Wall Street investment firm Hindenburg Research, the short-seller that helped launch regulatory investigations into billionaire-backed firms Nikola and Clover Health, said Tuesday it’s offering a $1 million reward for information leading to previously undisclosed details about cryptocurrency Tether’s financial reserves, ramping up potential scrutiny of the so-called stablecoin as regulators warn the virtually unregulated tokens could imperil financial stability.
Hindenburg announced the launch of its Tether Bounty Program Tuesday evening, pointing out the company “claims to hold a significant portion of its reserves in commercial paper,” but has disclosed “virtually nothing” about its counterparties, or the people and companies that may be exposed to financial risk as a result of their ties to the company
“We have doubts about the legitimacy of Tether,” Hindenburg said, adding that it doesn’t hold an investment position in the cryptocurrency, whose price is pegged to the value of one U.S. dollar (thus the name “stablecoin”) to help facilitate cryptocurrency transactions.
Hindenburg’s bounty comes less than one week after the Commodity Futures Trading Commission settled charges with Tether for making untrue or misleading statements about its token and ordered it to pay $41 million over claims its tokens were fully backed by U.S. dollars.
The CFTC found only about 27% of Tether’s reserves were backed by U.S. dollars between June 2016 and February 2019 and said the company has still not completed an audit of its reserves.
Tether did not immediately respond to Forbes‘ request for comment.
“Tether is a key underpinning of the multi-trillion-dollar crypto market, yet despite its repeated claims of transparency, its disclosures around its holdings have been opaque,” Hindenburg said Tuesday. “The company claims to hold a significant portion of its reserves in commercial paper yet has disclosed virtually nothing about its counterparties.”
Launched in 2014, Tether quickly became the world’s largest stablecoin, amassing a current market value of nearly $70 billion and consistently weighing in as one of the world’s four largest cryptocurrencies. Stablecoin proponents note the tokens help protect cryptocurrency investors from the market’s volatility while facilitating trading on cryptocurrency exchanges. However, regulators have warned the tokens could pose a risk to financial stability if issuers fail to maintain sufficient collateral.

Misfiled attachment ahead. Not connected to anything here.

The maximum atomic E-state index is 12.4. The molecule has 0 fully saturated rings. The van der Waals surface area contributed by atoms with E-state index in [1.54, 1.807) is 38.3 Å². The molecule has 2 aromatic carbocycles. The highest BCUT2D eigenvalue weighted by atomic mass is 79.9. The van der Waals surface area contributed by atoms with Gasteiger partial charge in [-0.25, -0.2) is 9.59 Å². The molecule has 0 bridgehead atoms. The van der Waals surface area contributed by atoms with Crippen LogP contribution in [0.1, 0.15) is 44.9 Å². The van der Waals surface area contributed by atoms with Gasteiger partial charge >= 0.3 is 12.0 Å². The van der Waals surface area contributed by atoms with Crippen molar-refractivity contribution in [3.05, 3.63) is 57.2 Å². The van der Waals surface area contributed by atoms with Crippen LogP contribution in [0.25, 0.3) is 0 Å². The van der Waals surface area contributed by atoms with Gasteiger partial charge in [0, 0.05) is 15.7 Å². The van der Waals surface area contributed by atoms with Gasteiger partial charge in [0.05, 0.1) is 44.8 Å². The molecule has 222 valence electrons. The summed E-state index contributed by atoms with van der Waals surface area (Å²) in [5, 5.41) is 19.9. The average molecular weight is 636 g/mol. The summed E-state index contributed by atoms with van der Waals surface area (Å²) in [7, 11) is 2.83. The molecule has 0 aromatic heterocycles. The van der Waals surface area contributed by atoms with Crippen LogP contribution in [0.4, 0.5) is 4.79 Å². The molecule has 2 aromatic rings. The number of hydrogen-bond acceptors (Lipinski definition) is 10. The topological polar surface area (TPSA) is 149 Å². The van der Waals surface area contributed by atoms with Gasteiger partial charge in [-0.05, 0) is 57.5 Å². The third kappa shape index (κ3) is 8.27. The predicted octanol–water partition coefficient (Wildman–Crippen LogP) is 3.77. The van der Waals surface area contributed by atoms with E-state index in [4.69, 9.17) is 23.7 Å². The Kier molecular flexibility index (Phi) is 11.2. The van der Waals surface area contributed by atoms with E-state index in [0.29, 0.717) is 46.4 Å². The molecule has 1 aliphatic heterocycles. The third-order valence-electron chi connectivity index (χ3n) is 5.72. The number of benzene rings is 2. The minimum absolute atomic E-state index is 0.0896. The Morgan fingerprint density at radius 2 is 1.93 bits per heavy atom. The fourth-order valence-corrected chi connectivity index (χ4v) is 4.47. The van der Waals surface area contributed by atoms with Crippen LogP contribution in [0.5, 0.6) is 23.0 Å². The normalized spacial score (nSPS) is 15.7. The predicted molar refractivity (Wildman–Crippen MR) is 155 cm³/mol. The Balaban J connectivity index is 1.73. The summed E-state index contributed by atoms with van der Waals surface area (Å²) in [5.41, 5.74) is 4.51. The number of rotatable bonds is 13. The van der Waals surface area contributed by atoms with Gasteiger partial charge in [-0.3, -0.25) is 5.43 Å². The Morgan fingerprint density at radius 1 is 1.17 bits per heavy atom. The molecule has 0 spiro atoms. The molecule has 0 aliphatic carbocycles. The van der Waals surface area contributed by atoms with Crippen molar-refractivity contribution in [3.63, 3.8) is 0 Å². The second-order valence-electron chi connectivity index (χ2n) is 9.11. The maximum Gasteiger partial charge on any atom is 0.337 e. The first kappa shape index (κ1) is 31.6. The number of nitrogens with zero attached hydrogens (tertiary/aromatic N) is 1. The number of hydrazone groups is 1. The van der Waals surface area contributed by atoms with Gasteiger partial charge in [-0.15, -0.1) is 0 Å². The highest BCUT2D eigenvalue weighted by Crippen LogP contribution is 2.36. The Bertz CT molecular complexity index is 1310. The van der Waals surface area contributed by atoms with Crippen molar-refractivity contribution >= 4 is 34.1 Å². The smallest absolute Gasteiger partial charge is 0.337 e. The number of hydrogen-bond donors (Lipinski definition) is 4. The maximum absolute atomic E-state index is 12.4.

“Stablecoins are acting almost like poker chips at the casino right now,” SEC Chair Gary Gensler, who’s never singled out Tether in his frequent critiques of stablecoins, told the Washington Post last month. Due to stablecoins’ growing popularity across trading and lending platforms, Gensler said he fears “there’s gonna be a problem” if they aren’t fully collateralized, adding: “Frankly, when that happens…a lot of people are going to get hurt.”
In a little over one year, short-seller Hindenburg helped spark regulatory investigations into multiple multi-billion-dollar companies. In published a report last year, the firm called electric-vehicle company Nikola a “fraud,” and alleged then-Chairman Trevor Milton misled investors about the company’s business. Milton has since been charged with criminal fraud charges. Meanwhile, Clover Health, the special-purpose acquisition company launched by former Facebook executive and “SPAC King” Chamath Palihapitiya, disclosed the Securities and Exchange Commission was investigating its practices in February, just one day after Hindenberg alleged the company misled investors about its business.